Haas Leads $3.75 Million Innovation Program with National Science Foundation
March 01, 2013
Lester Center Executive Director Andre Marquis
Berkeley-Haas is spearheading an educational program funded by a $3.75 million grant from the National Science Foundation (NSF) that aims to commercialize university research and foster innovation.
The three-year grant will create one of three new Innovation Corps Nodes (or I-Nodes) that the NSF is establishing across the nation. The goal of the NSF program is to increase the impact of NSF-funded research by setting up innovation ecosystems within universities that will train the next generation of entrepreneurs, encourage partnerships between academia and industry, and commercialize science and technology. The resources of the program are available to NSF principal investigators and their graduate students, as well as local and national startups.
The Bay Area I-Node led by Haas also includes UC San Francisco and Stanford University. The node is headed by Dean Rich Lyons and Haas Lecturer and Silicon Valley entrepreneur Steve Blank. André Marquis, executive director of the Haas School’s Lester Center for Entrepreneurship, serves the role of I-Node manager.
The Bay Area I-Node is one of several new entrepreneurship efforts spearheaded by the Lester Center at Berkeley-Haas. Other recent entrepreneurship initiatives include the creation of the UC Berkeley Skydeck Accelerator, health care hackathons, and the development of a new entrepreneurship course called Lean LaunchPad, which also will be part of the NSF program.
“The NSF has built an incredibly smart program to bring together the best of science and technology invention with all the advances we have made in teaching entrepreneurship over the past decade,” says Marquis. “Given our unique location within the national network for entrepreneurship, we have a great deal to bring to the I-Corps network.”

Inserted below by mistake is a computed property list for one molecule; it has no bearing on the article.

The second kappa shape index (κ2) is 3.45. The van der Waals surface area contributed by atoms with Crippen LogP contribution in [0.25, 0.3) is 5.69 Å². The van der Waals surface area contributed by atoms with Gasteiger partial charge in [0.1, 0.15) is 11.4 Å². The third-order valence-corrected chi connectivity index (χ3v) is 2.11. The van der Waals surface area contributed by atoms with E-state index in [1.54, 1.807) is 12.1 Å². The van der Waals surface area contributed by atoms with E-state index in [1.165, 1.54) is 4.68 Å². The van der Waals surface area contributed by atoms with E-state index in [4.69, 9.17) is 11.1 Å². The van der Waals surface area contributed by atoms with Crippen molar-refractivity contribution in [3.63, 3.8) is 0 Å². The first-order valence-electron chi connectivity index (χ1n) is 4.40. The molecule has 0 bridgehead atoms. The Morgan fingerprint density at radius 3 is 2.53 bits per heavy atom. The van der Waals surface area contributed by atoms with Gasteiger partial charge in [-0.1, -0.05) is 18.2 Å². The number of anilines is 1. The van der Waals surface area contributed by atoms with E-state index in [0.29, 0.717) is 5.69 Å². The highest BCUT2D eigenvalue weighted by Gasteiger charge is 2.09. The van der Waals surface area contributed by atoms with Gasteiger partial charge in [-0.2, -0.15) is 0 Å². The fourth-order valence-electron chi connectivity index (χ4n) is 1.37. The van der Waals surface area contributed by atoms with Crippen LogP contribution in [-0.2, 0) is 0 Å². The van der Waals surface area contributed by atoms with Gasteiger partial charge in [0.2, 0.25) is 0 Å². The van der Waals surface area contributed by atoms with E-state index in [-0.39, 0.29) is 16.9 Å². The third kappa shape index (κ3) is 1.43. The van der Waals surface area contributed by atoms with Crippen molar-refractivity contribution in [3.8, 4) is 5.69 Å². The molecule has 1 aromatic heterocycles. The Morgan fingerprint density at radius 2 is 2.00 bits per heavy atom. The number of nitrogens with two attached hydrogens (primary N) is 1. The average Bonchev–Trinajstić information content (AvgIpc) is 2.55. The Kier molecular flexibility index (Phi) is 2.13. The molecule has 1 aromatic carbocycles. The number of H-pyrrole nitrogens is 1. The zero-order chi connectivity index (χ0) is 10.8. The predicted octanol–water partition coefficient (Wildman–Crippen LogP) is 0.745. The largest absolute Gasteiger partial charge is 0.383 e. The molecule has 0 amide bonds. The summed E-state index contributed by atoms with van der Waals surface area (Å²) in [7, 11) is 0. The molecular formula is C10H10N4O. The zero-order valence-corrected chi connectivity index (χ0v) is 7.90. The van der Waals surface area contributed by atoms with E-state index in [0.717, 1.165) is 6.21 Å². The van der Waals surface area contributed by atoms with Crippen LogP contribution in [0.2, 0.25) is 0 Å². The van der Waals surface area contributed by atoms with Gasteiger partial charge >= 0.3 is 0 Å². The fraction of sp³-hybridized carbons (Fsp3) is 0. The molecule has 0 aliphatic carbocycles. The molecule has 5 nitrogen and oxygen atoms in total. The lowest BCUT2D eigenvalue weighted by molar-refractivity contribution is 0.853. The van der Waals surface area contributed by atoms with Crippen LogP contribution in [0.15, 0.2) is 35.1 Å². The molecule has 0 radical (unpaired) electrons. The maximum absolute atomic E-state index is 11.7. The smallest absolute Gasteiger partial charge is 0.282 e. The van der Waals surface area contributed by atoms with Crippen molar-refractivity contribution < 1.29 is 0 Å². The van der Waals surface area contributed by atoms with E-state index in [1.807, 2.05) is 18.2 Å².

All of NSF’s I-Corps nodes will teach the Lean LaunchPad framework, a training program developed by Blank that focuses entrepreneurs on developing business models, rather than business plans, and on iterating their models quickly and frequently based on customer feedback. The framework grew out of an earlier customer development course Blank taught at Berkeley-Haas after observing that few business plans ever survived first contact with customers.
"We will teach scientists to do three things: think not only about their technology but a business model; test hypotheses about their business outside the building; and iterate and pivot when results don't match their hypotheses," says Blank. "Business school students also will play a role in helping scientists as mentors," he adds.
Blank teaches the Lean LaunchPad framework in the Berkeley MBA Program and at Stanford’s School of Engineering. At UCSF, where Blank also will begin teaching this fall, this will be the first time the framework will be used in a bioscience setting.
The Bay Area partner institutions will also build novel pedagogical tools to provide much of their training programs online and track the progress of their startups, which will help to advance best practices for teaching and fostering entrepreneurship in the future. The online trainings will be made available publicly.
“This node builds on early work with Berkeley in developing the I-Corps effort," says NSF Program Director Don Millard. "We see it to helping bring I-Corps training to a new level. The addition of the San Francisco Bay Area/Silicon Valley node will help advance the I-Corps program’s National Innovation Network.”
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